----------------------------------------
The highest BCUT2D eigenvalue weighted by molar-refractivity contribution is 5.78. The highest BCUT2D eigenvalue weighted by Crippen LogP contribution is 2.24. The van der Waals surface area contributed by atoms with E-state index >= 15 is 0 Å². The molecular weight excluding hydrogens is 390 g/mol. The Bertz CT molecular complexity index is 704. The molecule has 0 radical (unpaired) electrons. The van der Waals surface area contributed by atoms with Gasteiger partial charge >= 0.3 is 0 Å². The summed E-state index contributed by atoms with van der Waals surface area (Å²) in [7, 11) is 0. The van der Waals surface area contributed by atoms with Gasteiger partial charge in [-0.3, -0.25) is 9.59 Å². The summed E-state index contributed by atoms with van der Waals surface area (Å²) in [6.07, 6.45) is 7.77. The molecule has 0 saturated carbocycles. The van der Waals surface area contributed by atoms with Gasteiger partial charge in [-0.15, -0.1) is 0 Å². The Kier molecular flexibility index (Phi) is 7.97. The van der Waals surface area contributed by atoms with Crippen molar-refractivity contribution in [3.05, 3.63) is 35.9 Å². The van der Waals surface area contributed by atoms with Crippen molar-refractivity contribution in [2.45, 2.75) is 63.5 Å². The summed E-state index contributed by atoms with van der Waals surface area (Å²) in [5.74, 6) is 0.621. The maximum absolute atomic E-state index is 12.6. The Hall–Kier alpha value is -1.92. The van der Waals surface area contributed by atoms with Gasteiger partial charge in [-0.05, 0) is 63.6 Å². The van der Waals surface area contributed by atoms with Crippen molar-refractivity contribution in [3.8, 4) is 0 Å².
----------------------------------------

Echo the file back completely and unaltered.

The highest BCUT2D eigenvalue weighted by molar-refractivity contribution is 5.78. The highest BCUT2D eigenvalue weighted by Crippen LogP contribution is 2.24. The van der Waals surface area contributed by atoms with E-state index >= 15 is 0 Å². The molecular weight excluding hydrogens is 390 g/mol. The Bertz CT molecular complexity index is 704. The molecule has 0 radical (unpaired) electrons. The van der Waals surface area contributed by atoms with Gasteiger partial charge >= 0.3 is 0 Å². The summed E-state index contributed by atoms with van der Waals surface area (Å²) in [7, 11) is 0. The van der Waals surface area contributed by atoms with Gasteiger partial charge in [-0.3, -0.25) is 9.59 Å². The summed E-state index contributed by atoms with van der Waals surface area (Å²) in [6.07, 6.45) is 7.77. The molecule has 0 saturated carbocycles. The van der Waals surface area contributed by atoms with Gasteiger partial charge in [-0.15, -0.1) is 0 Å². The Kier molecular flexibility index (Phi) is 7.97. The van der Waals surface area contributed by atoms with Crippen molar-refractivity contribution in [3.05, 3.63) is 35.9 Å². The van der Waals surface area contributed by atoms with Crippen molar-refractivity contribution in [2.45, 2.75) is 63.5 Å². The summed E-state index contributed by atoms with van der Waals surface area (Å²) in [5.74, 6) is 0.621. The maximum absolute atomic E-state index is 12.6. The Hall–Kier alpha value is -1.92. The van der Waals surface area contributed by atoms with Gasteiger partial charge in [-0.05, 0) is 63.6 Å². The van der Waals surface area contributed by atoms with Crippen molar-refractivity contribution in [3.8, 4) is 0 Å².